Re: Connection Header

 * "Re: Connection Header" by (John Franks)
 *    written Sun, 18 Dec 1994 09:55:02 -0600 (CST)
 * According to Henrik Frystyk Nielsen:
 **  Using Allow has the same problem as if a Connection header is
 ** passed through a proxy. Imagine the following setup
 ** new client -> old proxy -> new server
 ** On the first request, the new server will then send back a
 ** Allow: GET, MGET, HEAD, etc.
 ** On the second request, the new client will try a MGET, but the
 ** proxy doesn't understand this and then we are back to the old
 ** problem having lost one roundtrip time.
 * I don't see this as a very big problem.  We have lost one roundtrip
 * time, but only a roundtrip between client and proxy.  In normal use
 * client and proxy are very close with low latency.  I don't think
 * this is a very big price to pay.  This proposal then has the big
 * advantage that it is backwards compatible.  It isn't necessary to
 * try to change HTTP1.0 proxies to get them to strip out anything. (I
 * am assuming that current proxies will return a standard error
 * status/message for an unrecognized method.)

This is true, but why not modify either Connection or Allow:MGET so
they are ignored when a client is talking to a proxy? That is, if I'm
a Connection or Allow:MGET aware client, I ignore these headers unless
I also get Proxy-connection or Proxy-allow:MGET?

 * The criticism of MGET that it is not as general as keep-open is
 * true, but I think there is serious danger of performance
 * degradation if that generality is used.  More likely unless those
 * concerns can be met keep-open would not be widely implemented.

I agree... for instance, I'm not sure how I would implement something
to keep track of how idle multiple server processes are without using
shared memory or writable mmap()ed files, which I already have found
are not available on certain platforms we support...

 * I would assume that an MGET addition to the protocol would be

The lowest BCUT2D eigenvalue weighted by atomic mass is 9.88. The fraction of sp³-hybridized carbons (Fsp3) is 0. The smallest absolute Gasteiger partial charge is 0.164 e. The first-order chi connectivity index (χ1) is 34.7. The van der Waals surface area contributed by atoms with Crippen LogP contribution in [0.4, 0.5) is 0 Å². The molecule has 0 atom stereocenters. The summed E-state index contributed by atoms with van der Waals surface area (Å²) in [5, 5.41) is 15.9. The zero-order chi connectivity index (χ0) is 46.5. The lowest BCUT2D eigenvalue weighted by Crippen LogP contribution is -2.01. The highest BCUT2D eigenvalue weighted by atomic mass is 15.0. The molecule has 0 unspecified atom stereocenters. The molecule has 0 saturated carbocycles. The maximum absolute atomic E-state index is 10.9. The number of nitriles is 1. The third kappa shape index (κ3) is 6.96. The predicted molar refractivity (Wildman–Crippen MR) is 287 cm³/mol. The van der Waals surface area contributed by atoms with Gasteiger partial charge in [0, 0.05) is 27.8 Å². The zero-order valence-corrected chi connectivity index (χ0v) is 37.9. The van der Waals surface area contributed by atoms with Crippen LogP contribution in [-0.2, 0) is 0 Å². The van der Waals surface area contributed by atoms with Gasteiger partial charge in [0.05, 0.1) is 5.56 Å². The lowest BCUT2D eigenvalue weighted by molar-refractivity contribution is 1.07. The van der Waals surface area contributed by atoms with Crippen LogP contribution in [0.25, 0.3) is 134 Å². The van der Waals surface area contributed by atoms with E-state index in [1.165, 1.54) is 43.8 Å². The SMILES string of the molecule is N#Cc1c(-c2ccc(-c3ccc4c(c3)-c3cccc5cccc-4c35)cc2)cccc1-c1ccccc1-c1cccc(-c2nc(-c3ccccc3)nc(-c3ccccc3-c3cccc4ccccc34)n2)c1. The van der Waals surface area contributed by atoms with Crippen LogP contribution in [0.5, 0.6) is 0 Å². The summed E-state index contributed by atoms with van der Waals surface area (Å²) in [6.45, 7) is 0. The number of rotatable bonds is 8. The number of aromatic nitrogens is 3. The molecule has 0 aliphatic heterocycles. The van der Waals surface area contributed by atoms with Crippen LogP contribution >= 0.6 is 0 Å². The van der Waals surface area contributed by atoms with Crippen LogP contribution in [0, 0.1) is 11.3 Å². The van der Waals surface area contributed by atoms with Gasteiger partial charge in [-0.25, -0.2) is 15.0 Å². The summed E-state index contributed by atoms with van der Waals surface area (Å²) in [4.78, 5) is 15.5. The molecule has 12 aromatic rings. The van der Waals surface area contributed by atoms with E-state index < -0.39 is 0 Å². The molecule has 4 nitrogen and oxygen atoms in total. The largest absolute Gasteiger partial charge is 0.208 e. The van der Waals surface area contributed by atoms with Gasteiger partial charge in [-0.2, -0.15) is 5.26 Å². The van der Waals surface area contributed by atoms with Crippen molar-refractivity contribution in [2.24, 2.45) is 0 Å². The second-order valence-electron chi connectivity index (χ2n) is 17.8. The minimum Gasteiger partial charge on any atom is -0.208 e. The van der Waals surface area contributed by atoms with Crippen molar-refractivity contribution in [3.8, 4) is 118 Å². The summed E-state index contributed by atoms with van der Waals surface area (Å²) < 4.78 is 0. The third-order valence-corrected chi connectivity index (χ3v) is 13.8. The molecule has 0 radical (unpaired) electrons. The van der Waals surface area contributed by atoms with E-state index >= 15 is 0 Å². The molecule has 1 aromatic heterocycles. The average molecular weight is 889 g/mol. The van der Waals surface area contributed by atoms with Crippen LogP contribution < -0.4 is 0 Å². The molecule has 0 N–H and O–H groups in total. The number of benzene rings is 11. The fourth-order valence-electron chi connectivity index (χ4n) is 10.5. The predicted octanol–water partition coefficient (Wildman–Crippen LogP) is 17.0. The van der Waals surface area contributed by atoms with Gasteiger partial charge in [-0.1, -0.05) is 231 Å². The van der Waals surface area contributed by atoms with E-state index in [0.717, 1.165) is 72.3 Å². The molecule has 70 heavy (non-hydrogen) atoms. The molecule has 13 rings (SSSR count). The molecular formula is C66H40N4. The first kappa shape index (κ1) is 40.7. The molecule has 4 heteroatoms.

* accompanied by a parallel MHEAD method.  It would still not be
 * possible to mix GETs and POSTs or even do multiple POSTs. I don't
 * see any pressing demand for these, but perhaps I am just not aware
 * of it.

I'm not sure where the demand for this is either... The generality of
a session seems to me to be not that great a win if the session is
still a batch request-response cycle. I'd rather have real sessions
similar to what Simon proposes in HTTP-NG, where we can have
interactive stock quotes streaming in through one window while at the
same time the user is browsing the same server's other HTML documents,
all in one connection.

 * There is an important principle to keep in mind here.  Any proposal
 * that can't at least match the user's perceived performance which
 * Netscape obtains with multiple connections is not viable. It's a
 * competitive world out there and browser writers will have to go
 * with multiple connections if nothing else matches their
 * performance.  Any proposed standard, MGET or stay-open, which can't
 * measure up to multiple connection performance just won't be
 * implemented.

Yes, and to that end we have to keep in mind that while <img width=N
height=M> is useful, it means that in order to see that performance
win, everyone has to edit their HTML. That will take time, and
Netscape's perceived performance works everywhere without having to
edit (or parse) every single HTML doc on a server...


Received on Sunday, 18 December 1994 15:21:52 UTC